The second largest lake in the South American country of Bolivia has completely dried up.
Lake Poopo used to be about 1,000 square kilometres big but it's been shrinking for several years and in December it completely evaporated.
It's bad news for wildlife, like fish and birds, who live in the area and depend on the lake for food.
More than 100 families have had to leave their homes in the last three years.
The lake has dried up before, and reappeared later on, but scientists have warned that recovery might not be possible this time.
No one knows for sure why the lake has disappeared, but repeated droughts caused by the El Nino weather phenomenon is thought to be an important factor.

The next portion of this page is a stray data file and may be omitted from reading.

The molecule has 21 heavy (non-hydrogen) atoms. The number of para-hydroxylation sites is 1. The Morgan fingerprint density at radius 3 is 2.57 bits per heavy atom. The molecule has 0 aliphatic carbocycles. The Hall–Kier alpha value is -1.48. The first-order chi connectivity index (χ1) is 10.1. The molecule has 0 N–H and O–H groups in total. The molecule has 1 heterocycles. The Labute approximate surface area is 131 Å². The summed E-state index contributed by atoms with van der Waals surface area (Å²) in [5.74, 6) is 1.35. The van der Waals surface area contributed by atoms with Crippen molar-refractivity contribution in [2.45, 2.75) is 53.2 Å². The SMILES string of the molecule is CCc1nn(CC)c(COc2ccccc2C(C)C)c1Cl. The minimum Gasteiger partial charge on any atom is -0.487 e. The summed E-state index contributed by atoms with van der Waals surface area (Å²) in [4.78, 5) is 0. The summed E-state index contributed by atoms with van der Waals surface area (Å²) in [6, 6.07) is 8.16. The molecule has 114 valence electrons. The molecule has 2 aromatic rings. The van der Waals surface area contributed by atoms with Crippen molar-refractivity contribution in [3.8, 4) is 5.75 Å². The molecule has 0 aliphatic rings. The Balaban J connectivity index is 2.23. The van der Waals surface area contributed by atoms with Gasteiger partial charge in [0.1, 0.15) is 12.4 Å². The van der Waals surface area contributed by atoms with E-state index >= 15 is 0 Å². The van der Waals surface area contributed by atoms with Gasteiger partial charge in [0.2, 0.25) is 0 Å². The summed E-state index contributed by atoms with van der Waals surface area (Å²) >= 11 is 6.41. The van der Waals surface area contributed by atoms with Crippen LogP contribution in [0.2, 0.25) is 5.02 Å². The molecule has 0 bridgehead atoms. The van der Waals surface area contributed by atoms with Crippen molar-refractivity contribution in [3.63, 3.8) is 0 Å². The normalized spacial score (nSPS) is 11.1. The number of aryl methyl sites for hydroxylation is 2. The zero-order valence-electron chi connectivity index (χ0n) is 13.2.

Another reason could be that water from the rivers that feed into the lake has been diverted for mining and farming, meaning that less water reaches the lake itself.
Misuse of the water supply and a failure on the part of the Bolivian government to act on existing management plans are partly responsible for the rapid drying of the lake over the past few years, says Lisa Borre, a senior researcher with the Cary Institute for Ecosystem Studies in New York, who studies lake ecosystems.
"The lake was very shallow, only a few feet deep, and it is in an arid climate, so its level fluctuates a lot with the weather," Borre says, adding that Poopó has shrunk significantly a number of times in the past, "but it's never been this bad."
Some scientists have suggested that recovery may not be possible, although Borre thinks the basin is likely to fill again once rains return. Still, there are important lessons to be learned.
"The Bolivian government is blaming El Niño and climate change, and certainly those played a role, but they are not saying that they have also failed to implement the management plan for the basin," says Borre.